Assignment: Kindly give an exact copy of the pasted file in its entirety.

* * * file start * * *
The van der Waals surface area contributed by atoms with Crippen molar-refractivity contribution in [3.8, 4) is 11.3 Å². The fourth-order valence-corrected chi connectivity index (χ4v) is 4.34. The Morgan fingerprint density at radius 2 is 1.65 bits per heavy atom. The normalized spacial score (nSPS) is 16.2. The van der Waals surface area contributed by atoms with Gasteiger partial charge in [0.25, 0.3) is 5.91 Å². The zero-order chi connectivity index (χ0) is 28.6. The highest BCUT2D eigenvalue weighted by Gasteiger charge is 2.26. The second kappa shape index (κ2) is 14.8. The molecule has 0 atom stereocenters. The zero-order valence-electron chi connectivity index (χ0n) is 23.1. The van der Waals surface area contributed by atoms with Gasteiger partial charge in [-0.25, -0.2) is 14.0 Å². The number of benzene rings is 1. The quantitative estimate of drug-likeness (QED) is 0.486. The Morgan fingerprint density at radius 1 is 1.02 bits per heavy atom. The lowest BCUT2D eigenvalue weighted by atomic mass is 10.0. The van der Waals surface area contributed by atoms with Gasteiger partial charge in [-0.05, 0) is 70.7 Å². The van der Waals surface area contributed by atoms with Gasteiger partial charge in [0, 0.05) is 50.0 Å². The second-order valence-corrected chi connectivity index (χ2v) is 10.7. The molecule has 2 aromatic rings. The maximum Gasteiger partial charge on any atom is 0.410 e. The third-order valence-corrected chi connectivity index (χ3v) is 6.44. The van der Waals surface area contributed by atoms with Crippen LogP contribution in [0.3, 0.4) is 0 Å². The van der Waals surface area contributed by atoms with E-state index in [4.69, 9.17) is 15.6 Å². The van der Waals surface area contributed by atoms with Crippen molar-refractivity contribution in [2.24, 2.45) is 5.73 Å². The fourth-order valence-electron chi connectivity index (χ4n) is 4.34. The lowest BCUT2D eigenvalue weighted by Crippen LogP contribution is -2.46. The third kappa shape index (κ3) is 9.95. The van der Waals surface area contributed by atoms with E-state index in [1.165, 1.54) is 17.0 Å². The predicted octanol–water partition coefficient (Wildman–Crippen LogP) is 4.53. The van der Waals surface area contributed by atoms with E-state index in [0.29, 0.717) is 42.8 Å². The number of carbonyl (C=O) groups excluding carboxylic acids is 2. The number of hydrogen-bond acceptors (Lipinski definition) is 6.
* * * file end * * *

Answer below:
The van der Waals surface area contributed by atoms with Crippen molar-refractivity contribution in [3.8, 4) is 11.3 Å². The fourth-order valence-corrected chi connectivity index (χ4v) is 4.34. The Morgan fingerprint density at radius 2 is 1.65 bits per heavy atom. The normalized spacial score (nSPS) is 16.2. The van der Waals surface area contributed by atoms with Gasteiger partial charge in [0.25, 0.3) is 5.91 Å². The zero-order chi connectivity index (χ0) is 28.6. The highest BCUT2D eigenvalue weighted by Gasteiger charge is 2.26. The second kappa shape index (κ2) is 14.8. The molecule has 0 atom stereocenters. The zero-order valence-electron chi connectivity index (χ0n) is 23.1. The van der Waals surface area contributed by atoms with Gasteiger partial charge in [-0.25, -0.2) is 14.0 Å². The number of benzene rings is 1. The quantitative estimate of drug-likeness (QED) is 0.486. The Morgan fingerprint density at radius 1 is 1.02 bits per heavy atom. The lowest BCUT2D eigenvalue weighted by atomic mass is 10.0. The van der Waals surface area contributed by atoms with Gasteiger partial charge in [-0.05, 0) is 70.7 Å². The van der Waals surface area contributed by atoms with Gasteiger partial charge in [0, 0.05) is 50.0 Å². The second-order valence-corrected chi connectivity index (χ2v) is 10.7. The molecule has 2 aromatic rings. The maximum Gasteiger partial charge on any atom is 0.410 e. The third-order valence-corrected chi connectivity index (χ3v) is 6.44. The van der Waals surface area contributed by atoms with Crippen LogP contribution in [0.3, 0.4) is 0 Å². The van der Waals surface area contributed by atoms with E-state index in [4.69, 9.17) is 15.6 Å². The van der Waals surface area contributed by atoms with Crippen molar-refractivity contribution in [2.24, 2.45) is 5.73 Å². The fourth-order valence-electron chi connectivity index (χ4n) is 4.34. The lowest BCUT2D eigenvalue weighted by Crippen LogP contribution is -2.46. The third kappa shape index (κ3) is 9.95. The van der Waals surface area contributed by atoms with E-state index in [1.165, 1.54) is 17.0 Å². The predicted octanol–water partition coefficient (Wildman–Crippen LogP) is 4.53. The van der Waals surface area contributed by atoms with E-state index in [0.29, 0.717) is 42.8 Å². The number of carbonyl (C=O) groups excluding carboxylic acids is 2. The number of hydrogen-bond acceptors (Lipinski definition) is 6.